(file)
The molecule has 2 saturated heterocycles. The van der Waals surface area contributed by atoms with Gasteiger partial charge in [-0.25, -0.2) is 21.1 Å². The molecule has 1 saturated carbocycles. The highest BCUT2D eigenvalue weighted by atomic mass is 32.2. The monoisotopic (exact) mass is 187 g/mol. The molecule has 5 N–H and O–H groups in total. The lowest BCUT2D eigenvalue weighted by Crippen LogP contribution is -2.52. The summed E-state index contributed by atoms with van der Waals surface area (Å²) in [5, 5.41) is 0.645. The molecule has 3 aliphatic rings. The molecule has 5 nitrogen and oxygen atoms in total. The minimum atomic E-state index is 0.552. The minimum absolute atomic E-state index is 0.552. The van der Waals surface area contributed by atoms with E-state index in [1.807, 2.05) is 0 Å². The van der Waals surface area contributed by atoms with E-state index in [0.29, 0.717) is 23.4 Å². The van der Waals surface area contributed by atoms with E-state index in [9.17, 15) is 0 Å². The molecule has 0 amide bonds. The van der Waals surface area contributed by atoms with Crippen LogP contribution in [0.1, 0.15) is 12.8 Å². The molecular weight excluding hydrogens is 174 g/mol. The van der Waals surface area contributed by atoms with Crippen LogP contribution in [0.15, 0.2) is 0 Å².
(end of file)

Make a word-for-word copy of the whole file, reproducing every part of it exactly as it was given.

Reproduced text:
The molecule has 2 saturated heterocycles. The van der Waals surface area contributed by atoms with Gasteiger partial charge in [-0.25, -0.2) is 21.1 Å². The molecule has 1 saturated carbocycles. The highest BCUT2D eigenvalue weighted by atomic mass is 32.2. The monoisotopic (exact) mass is 187 g/mol. The molecule has 5 N–H and O–H groups in total. The lowest BCUT2D eigenvalue weighted by Crippen LogP contribution is -2.52. The summed E-state index contributed by atoms with van der Waals surface area (Å²) in [5, 5.41) is 0.645. The molecule has 3 aliphatic rings. The molecule has 5 nitrogen and oxygen atoms in total. The minimum atomic E-state index is 0.552. The minimum absolute atomic E-state index is 0.552. The van der Waals surface area contributed by atoms with E-state index in [1.807, 2.05) is 0 Å². The van der Waals surface area contributed by atoms with E-state index in [0.29, 0.717) is 23.4 Å². The van der Waals surface area contributed by atoms with E-state index in [9.17, 15) is 0 Å². The molecule has 0 amide bonds. The van der Waals surface area contributed by atoms with Crippen LogP contribution in [0.1, 0.15) is 12.8 Å². The molecular weight excluding hydrogens is 174 g/mol. The van der Waals surface area contributed by atoms with Crippen LogP contribution in [0.15, 0.2) is 0 Å².